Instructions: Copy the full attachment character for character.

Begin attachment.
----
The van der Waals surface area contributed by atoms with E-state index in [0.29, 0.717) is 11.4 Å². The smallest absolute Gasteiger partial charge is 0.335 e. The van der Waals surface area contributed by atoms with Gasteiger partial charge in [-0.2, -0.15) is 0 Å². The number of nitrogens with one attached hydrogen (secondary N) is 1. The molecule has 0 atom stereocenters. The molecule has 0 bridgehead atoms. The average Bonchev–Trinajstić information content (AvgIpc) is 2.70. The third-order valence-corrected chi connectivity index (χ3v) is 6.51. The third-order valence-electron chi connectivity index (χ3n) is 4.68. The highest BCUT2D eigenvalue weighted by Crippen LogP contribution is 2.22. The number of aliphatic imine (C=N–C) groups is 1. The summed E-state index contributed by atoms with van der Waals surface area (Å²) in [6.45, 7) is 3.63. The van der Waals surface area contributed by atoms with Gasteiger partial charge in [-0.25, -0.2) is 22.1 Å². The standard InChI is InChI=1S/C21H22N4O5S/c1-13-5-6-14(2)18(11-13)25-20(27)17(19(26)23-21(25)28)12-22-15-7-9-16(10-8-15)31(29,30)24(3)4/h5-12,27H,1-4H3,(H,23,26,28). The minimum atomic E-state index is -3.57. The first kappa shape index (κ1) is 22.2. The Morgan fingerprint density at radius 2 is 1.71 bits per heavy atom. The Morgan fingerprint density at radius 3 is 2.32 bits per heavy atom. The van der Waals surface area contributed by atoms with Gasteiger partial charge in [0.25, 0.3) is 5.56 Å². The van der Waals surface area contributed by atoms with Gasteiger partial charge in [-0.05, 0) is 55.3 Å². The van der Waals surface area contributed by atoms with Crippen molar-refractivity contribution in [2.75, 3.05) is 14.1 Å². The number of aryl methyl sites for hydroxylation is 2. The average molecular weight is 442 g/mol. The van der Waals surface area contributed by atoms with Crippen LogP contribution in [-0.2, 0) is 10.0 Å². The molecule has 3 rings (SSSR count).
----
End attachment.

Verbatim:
The van der Waals surface area contributed by atoms with E-state index in [0.29, 0.717) is 11.4 Å². The smallest absolute Gasteiger partial charge is 0.335 e. The van der Waals surface area contributed by atoms with Gasteiger partial charge in [-0.2, -0.15) is 0 Å². The number of nitrogens with one attached hydrogen (secondary N) is 1. The molecule has 0 atom stereocenters. The molecule has 0 bridgehead atoms. The average Bonchev–Trinajstić information content (AvgIpc) is 2.70. The third-order valence-corrected chi connectivity index (χ3v) is 6.51. The third-order valence-electron chi connectivity index (χ3n) is 4.68. The highest BCUT2D eigenvalue weighted by Crippen LogP contribution is 2.22. The number of aliphatic imine (C=N–C) groups is 1. The summed E-state index contributed by atoms with van der Waals surface area (Å²) in [6.45, 7) is 3.63. The van der Waals surface area contributed by atoms with Gasteiger partial charge in [-0.25, -0.2) is 22.1 Å². The standard InChI is InChI=1S/C21H22N4O5S/c1-13-5-6-14(2)18(11-13)25-20(27)17(19(26)23-21(25)28)12-22-15-7-9-16(10-8-15)31(29,30)24(3)4/h5-12,27H,1-4H3,(H,23,26,28). The minimum atomic E-state index is -3.57. The first kappa shape index (κ1) is 22.2. The Morgan fingerprint density at radius 2 is 1.71 bits per heavy atom. The Morgan fingerprint density at radius 3 is 2.32 bits per heavy atom. The van der Waals surface area contributed by atoms with Gasteiger partial charge in [0.25, 0.3) is 5.56 Å². The van der Waals surface area contributed by atoms with Gasteiger partial charge in [-0.05, 0) is 55.3 Å². The van der Waals surface area contributed by atoms with Crippen molar-refractivity contribution in [2.75, 3.05) is 14.1 Å². The number of aryl methyl sites for hydroxylation is 2. The average molecular weight is 442 g/mol. The van der Waals surface area contributed by atoms with Crippen LogP contribution in [-0.2, 0) is 10.0 Å². The molecule has 3 rings (SSSR count).